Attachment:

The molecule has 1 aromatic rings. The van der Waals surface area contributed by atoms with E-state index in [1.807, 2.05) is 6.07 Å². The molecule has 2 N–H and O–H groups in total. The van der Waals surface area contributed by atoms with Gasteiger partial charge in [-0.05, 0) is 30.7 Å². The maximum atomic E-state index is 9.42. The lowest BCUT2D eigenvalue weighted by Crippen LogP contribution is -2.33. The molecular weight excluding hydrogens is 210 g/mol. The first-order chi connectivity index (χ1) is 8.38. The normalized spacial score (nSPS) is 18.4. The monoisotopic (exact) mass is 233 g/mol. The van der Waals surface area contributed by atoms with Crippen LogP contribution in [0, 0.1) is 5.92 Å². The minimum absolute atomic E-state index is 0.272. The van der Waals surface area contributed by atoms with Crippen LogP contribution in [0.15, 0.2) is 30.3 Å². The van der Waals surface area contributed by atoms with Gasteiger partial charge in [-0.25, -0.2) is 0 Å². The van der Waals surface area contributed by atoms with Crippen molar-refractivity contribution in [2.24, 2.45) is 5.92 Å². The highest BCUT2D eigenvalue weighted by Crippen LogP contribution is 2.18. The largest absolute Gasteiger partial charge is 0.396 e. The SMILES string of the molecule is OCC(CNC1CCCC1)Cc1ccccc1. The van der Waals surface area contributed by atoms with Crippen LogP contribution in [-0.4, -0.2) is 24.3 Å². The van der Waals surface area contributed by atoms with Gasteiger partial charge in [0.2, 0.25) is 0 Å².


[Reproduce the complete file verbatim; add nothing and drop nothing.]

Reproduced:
The molecule has 1 aromatic rings. The van der Waals surface area contributed by atoms with E-state index in [1.807, 2.05) is 6.07 Å². The molecule has 2 N–H and O–H groups in total. The van der Waals surface area contributed by atoms with Gasteiger partial charge in [-0.05, 0) is 30.7 Å². The maximum atomic E-state index is 9.42. The lowest BCUT2D eigenvalue weighted by Crippen LogP contribution is -2.33. The molecular weight excluding hydrogens is 210 g/mol. The first-order chi connectivity index (χ1) is 8.38. The normalized spacial score (nSPS) is 18.4. The monoisotopic (exact) mass is 233 g/mol. The van der Waals surface area contributed by atoms with Crippen LogP contribution in [0, 0.1) is 5.92 Å². The minimum absolute atomic E-state index is 0.272. The van der Waals surface area contributed by atoms with Crippen LogP contribution in [0.15, 0.2) is 30.3 Å². The van der Waals surface area contributed by atoms with Gasteiger partial charge in [-0.25, -0.2) is 0 Å². The van der Waals surface area contributed by atoms with Crippen molar-refractivity contribution in [2.24, 2.45) is 5.92 Å². The highest BCUT2D eigenvalue weighted by Crippen LogP contribution is 2.18. The largest absolute Gasteiger partial charge is 0.396 e. The SMILES string of the molecule is OCC(CNC1CCCC1)Cc1ccccc1. The van der Waals surface area contributed by atoms with Crippen LogP contribution in [-0.4, -0.2) is 24.3 Å². The van der Waals surface area contributed by atoms with Gasteiger partial charge in [0.2, 0.25) is 0 Å².